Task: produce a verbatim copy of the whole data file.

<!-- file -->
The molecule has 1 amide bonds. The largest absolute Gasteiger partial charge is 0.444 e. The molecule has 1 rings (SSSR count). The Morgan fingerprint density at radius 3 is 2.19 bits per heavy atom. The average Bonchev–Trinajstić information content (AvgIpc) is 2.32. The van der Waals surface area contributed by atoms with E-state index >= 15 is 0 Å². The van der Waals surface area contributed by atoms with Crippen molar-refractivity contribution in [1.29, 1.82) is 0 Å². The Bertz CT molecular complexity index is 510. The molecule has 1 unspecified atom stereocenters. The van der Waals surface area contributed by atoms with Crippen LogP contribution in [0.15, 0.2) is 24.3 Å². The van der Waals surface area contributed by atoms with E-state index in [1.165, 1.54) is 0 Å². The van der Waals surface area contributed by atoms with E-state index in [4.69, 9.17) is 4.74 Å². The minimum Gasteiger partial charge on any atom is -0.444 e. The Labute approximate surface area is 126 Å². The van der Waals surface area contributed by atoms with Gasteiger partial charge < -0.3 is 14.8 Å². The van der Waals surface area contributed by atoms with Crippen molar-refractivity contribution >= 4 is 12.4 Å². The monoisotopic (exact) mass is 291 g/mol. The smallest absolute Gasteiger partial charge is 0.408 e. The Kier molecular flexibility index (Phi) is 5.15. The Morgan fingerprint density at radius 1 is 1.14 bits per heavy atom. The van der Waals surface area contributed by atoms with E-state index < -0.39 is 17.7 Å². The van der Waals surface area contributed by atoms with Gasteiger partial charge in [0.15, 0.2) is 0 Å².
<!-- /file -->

The molecule has 1 amide bonds. The largest absolute Gasteiger partial charge is 0.444 e. The molecule has 1 rings (SSSR count). The Morgan fingerprint density at radius 3 is 2.19 bits per heavy atom. The average Bonchev–Trinajstić information content (AvgIpc) is 2.32. The van der Waals surface area contributed by atoms with E-state index >= 15 is 0 Å². The van der Waals surface area contributed by atoms with Crippen molar-refractivity contribution in [1.29, 1.82) is 0 Å². The Bertz CT molecular complexity index is 510. The molecule has 1 unspecified atom stereocenters. The van der Waals surface area contributed by atoms with Crippen LogP contribution in [0.15, 0.2) is 24.3 Å². The van der Waals surface area contributed by atoms with E-state index in [1.165, 1.54) is 0 Å². The van der Waals surface area contributed by atoms with E-state index in [4.69, 9.17) is 4.74 Å². The minimum Gasteiger partial charge on any atom is -0.444 e. The Labute approximate surface area is 126 Å². The van der Waals surface area contributed by atoms with Gasteiger partial charge < -0.3 is 14.8 Å². The van der Waals surface area contributed by atoms with Crippen molar-refractivity contribution >= 4 is 12.4 Å². The monoisotopic (exact) mass is 291 g/mol. The smallest absolute Gasteiger partial charge is 0.408 e. The Kier molecular flexibility index (Phi) is 5.15. The Morgan fingerprint density at radius 1 is 1.14 bits per heavy atom. The van der Waals surface area contributed by atoms with E-state index < -0.39 is 17.7 Å². The van der Waals surface area contributed by atoms with Gasteiger partial charge in [0.15, 0.2) is 0 Å².